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Dismissal Affirmed of Florida Prisoner’s Claim for Exposure to Human Waste

by David M. Reutter

On December 11, 2023, the Supreme Court of the U.S. declined to issue a writ of certiorari to hear a Florida prisoner’s appeal to a decision by the U.S. Court of Appeals for the Eleventh Circuit, finding no constitutional violation by exposure to urine and feces in a prison shower. The lower court’s ruling on November 9, 2022, further held that a retaliation claim filed by the prisoner, Lynn Edward Hamlet, was too vague, also rejecting his due-process claim over the conditions and duration of his segregated housing.

Hamlet was held at Martin Correctional Institution, known as “Murder Martin” for a high number of fatal stabbings. Emerging from a diabetic coma in April 2018, Hamlet had no appetite at chow time, so he stashed a small bag of rice from a dining hall tray to eat later. Guard K. Shultheiss discovered it and said Hamlet violated a prohibition on taking food out of the dining hall without a medical pass. Hamlet claimed Shultheiss called him “bitch” and replied that “whatever she called me it’s back to her.” Not content to let this bit of schoolyard behavior pass, Shultheiss wrote a disciplinary report for disrespect, claiming it was Hamlet who had called her “bitch.” At a hearing presided over by her husband, fellow guard Lt. A. Shultheiss, Hamlet was found guilty and punished with disciplinary confinement.

The next day, Hamlet was put in a handicap-modified shower with a seat. As the Court recalled, the shower backed up, and “a potato chip bag filled with feces and urine” that was on the floor “floated up and bumped against his ankles”—which had open wounds, thanks to itchy skin from his diabetes that he often scratched at night. When he asked to be removed from the shower, a guard named Hoxie accused Hamlet of putting his own feces in the chip bag and left him there. After 30 to 40 minutes, the feces allegedly got into his wounds. Though there were no medical documents that directly supported the claim, Hamlet became sick with a bacterial infection that culminated in heart valve surgery.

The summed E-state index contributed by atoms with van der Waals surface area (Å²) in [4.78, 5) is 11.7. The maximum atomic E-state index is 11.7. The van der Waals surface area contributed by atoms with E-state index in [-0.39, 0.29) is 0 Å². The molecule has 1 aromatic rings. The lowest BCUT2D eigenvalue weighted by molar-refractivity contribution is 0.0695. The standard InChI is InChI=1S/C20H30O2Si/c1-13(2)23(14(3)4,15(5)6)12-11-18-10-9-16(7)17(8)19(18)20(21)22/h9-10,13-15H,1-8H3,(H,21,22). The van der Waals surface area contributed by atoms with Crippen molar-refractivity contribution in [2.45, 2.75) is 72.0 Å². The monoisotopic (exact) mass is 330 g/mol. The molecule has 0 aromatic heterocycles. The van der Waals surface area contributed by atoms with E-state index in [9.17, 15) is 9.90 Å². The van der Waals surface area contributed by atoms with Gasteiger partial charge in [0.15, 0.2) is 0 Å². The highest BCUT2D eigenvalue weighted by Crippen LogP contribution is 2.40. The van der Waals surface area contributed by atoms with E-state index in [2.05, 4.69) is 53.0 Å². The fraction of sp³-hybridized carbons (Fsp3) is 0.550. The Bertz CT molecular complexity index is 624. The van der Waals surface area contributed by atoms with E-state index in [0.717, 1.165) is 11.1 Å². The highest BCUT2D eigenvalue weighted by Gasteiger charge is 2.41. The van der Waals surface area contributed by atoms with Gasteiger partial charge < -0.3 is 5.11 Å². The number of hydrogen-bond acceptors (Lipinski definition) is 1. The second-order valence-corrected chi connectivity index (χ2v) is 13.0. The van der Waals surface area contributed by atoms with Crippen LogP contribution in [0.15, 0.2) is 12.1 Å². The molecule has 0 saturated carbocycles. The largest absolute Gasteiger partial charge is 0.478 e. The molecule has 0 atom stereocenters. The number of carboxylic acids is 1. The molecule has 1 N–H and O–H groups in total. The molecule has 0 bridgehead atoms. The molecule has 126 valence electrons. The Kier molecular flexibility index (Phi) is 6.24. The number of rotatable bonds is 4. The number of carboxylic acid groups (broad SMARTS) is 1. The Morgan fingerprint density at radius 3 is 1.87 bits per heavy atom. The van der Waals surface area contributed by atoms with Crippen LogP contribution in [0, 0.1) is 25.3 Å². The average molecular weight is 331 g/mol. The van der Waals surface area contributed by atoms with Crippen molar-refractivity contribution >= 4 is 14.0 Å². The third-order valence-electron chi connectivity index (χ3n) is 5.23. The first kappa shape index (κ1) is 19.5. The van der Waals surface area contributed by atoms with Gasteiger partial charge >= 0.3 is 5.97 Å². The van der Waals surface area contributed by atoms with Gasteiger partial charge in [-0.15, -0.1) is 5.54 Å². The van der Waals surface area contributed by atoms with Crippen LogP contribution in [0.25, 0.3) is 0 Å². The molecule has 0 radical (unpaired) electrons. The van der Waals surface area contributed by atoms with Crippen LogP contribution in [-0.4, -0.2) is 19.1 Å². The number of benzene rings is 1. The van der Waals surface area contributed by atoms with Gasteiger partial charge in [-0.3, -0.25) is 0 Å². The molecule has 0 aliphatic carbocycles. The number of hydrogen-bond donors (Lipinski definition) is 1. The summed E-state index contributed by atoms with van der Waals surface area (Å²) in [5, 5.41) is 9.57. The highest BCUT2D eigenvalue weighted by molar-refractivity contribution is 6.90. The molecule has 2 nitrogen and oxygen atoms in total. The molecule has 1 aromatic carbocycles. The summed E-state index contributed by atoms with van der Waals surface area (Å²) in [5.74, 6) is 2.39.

After exhausting his administrative remedies, Hamlet filed a pro se civil rights complaint. The U.S. District Court for the Southern District of Florida dismissed First and Fourteenth Amendment claims at initial screening and later granted Defendants’ motion for summary judgment on the remaining Eighth Amendment claim. Hamlet appealed.

The Eleventh Circuit reviewed the Eighth Amendment claim and rejected Hamlet’s argument that it passed muster under Brooks v. Powell, 800 F.3d 1295 (11th Cir. 2015). The Court called Hamlet’s alleged exposure to feces and urine “different in both degree and kind from the extreme exposure” endured by Brooks, who “was forced to sit in his own excrement for two days.” By contrast, “the nature of Hamlet’s exposure to feces was less extreme” and the feces “not continuously pressed against his body.” Hamlet could have simply rinsed off his feet and put them up on the bench seat, the Court said—ignoring his claim that a guard wouldn’t let him out of the dirty shower.

The Court also agreed with dismissal of Hamlet’s allegation that Shultheiss filed a false disciplinary report, calling it too vague and conclusionary, or that she and her husband retaliated against him for filing grievances against them, saying that the claim also lacked detail to support it. Incredibly, the Court found no due process violation when Lt. Shultheiss presided over the disciplinary hearing and adjudicated the report written by his wife. Thus the district court’s order was affirmed. Before the Court, Hamlet was represented by attorneys with O’Melveny & Myers LLP in Washington, D.C. and the Roderick and Solange MacArthur Justice Center in Chicago and San Francisco. See: Hamlet v. Martin Corr. Inst., 2022 U.S. App. LEXIS 31000 (11th Cir.); and Hamlet v. Hoxie, 144 S. Ct. 485 (2023).  

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Related legal case

Hamlet v. Martin Corr. Inst.